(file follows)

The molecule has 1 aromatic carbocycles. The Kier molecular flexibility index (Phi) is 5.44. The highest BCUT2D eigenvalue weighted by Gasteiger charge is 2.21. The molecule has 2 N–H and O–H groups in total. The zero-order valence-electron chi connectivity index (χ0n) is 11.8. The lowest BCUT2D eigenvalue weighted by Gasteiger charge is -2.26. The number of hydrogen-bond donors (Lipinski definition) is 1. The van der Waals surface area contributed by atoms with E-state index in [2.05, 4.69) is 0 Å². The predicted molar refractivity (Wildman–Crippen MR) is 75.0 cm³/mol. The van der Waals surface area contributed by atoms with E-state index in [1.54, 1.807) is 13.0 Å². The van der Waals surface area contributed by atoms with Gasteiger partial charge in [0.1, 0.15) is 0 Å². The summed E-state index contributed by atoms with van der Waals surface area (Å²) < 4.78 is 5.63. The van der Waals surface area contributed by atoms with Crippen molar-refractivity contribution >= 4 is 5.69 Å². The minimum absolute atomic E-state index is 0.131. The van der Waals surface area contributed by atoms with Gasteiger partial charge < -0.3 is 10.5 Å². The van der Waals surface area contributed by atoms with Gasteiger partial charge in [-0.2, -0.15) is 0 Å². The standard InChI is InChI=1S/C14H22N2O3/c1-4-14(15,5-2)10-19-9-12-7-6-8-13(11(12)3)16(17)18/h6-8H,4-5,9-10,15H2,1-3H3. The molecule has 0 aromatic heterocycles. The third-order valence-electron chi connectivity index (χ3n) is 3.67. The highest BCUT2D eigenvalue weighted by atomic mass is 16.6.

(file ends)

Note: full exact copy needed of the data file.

The molecule has 1 aromatic carbocycles. The Kier molecular flexibility index (Phi) is 5.44. The highest BCUT2D eigenvalue weighted by Gasteiger charge is 2.21. The molecule has 2 N–H and O–H groups in total. The zero-order valence-electron chi connectivity index (χ0n) is 11.8. The lowest BCUT2D eigenvalue weighted by Gasteiger charge is -2.26. The number of hydrogen-bond donors (Lipinski definition) is 1. The van der Waals surface area contributed by atoms with E-state index in [2.05, 4.69) is 0 Å². The predicted molar refractivity (Wildman–Crippen MR) is 75.0 cm³/mol. The van der Waals surface area contributed by atoms with E-state index in [1.54, 1.807) is 13.0 Å². The van der Waals surface area contributed by atoms with Gasteiger partial charge in [0.1, 0.15) is 0 Å². The summed E-state index contributed by atoms with van der Waals surface area (Å²) < 4.78 is 5.63. The van der Waals surface area contributed by atoms with Crippen molar-refractivity contribution >= 4 is 5.69 Å². The minimum absolute atomic E-state index is 0.131. The van der Waals surface area contributed by atoms with Gasteiger partial charge < -0.3 is 10.5 Å². The van der Waals surface area contributed by atoms with Gasteiger partial charge in [-0.2, -0.15) is 0 Å². The standard InChI is InChI=1S/C14H22N2O3/c1-4-14(15,5-2)10-19-9-12-7-6-8-13(11(12)3)16(17)18/h6-8H,4-5,9-10,15H2,1-3H3. The molecule has 0 aromatic heterocycles. The third-order valence-electron chi connectivity index (χ3n) is 3.67. The highest BCUT2D eigenvalue weighted by atomic mass is 16.6.